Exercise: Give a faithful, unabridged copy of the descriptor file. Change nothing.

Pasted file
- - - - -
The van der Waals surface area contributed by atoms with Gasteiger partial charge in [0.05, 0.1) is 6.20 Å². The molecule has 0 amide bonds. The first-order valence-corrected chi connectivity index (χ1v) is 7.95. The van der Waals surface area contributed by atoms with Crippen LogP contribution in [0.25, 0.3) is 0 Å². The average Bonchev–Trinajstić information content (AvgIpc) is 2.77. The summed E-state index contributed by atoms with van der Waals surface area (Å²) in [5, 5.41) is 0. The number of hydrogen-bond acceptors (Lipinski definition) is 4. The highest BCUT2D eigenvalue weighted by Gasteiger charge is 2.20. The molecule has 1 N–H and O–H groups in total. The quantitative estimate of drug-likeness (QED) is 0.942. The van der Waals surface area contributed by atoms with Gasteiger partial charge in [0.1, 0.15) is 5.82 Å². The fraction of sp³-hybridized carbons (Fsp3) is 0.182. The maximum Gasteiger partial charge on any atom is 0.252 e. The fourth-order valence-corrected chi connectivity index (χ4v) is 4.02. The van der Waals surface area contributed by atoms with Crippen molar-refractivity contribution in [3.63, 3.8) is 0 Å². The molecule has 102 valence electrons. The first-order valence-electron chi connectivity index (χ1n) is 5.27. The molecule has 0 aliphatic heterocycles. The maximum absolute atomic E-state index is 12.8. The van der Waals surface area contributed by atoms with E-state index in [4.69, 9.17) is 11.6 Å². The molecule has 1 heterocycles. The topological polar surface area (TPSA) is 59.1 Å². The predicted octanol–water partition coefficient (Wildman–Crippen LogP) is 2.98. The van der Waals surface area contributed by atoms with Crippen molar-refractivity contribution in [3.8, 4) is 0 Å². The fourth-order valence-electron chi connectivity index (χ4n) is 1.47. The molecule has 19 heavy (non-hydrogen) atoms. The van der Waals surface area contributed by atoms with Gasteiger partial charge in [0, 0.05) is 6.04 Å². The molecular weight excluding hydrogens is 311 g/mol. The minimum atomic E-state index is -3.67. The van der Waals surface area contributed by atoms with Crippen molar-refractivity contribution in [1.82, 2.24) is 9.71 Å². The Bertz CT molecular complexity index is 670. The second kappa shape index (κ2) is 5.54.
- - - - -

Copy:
The van der Waals surface area contributed by atoms with Gasteiger partial charge in [0.05, 0.1) is 6.20 Å². The molecule has 0 amide bonds. The first-order valence-corrected chi connectivity index (χ1v) is 7.95. The van der Waals surface area contributed by atoms with Crippen LogP contribution in [0.25, 0.3) is 0 Å². The average Bonchev–Trinajstić information content (AvgIpc) is 2.77. The summed E-state index contributed by atoms with van der Waals surface area (Å²) in [5, 5.41) is 0. The number of hydrogen-bond acceptors (Lipinski definition) is 4. The highest BCUT2D eigenvalue weighted by Gasteiger charge is 2.20. The molecule has 1 N–H and O–H groups in total. The quantitative estimate of drug-likeness (QED) is 0.942. The van der Waals surface area contributed by atoms with Gasteiger partial charge in [0.1, 0.15) is 5.82 Å². The fraction of sp³-hybridized carbons (Fsp3) is 0.182. The maximum Gasteiger partial charge on any atom is 0.252 e. The fourth-order valence-corrected chi connectivity index (χ4v) is 4.02. The van der Waals surface area contributed by atoms with Crippen molar-refractivity contribution in [3.63, 3.8) is 0 Å². The molecule has 102 valence electrons. The first-order valence-electron chi connectivity index (χ1n) is 5.27. The molecule has 0 aliphatic heterocycles. The maximum absolute atomic E-state index is 12.8. The van der Waals surface area contributed by atoms with E-state index in [4.69, 9.17) is 11.6 Å². The molecule has 1 heterocycles. The topological polar surface area (TPSA) is 59.1 Å². The predicted octanol–water partition coefficient (Wildman–Crippen LogP) is 2.98. The van der Waals surface area contributed by atoms with Crippen molar-refractivity contribution in [3.8, 4) is 0 Å². The fourth-order valence-electron chi connectivity index (χ4n) is 1.47. The molecule has 19 heavy (non-hydrogen) atoms. The van der Waals surface area contributed by atoms with Gasteiger partial charge in [0, 0.05) is 6.04 Å². The molecular weight excluding hydrogens is 311 g/mol. The minimum atomic E-state index is -3.67. The van der Waals surface area contributed by atoms with Crippen molar-refractivity contribution in [1.82, 2.24) is 9.71 Å². The Bertz CT molecular complexity index is 670. The second kappa shape index (κ2) is 5.54.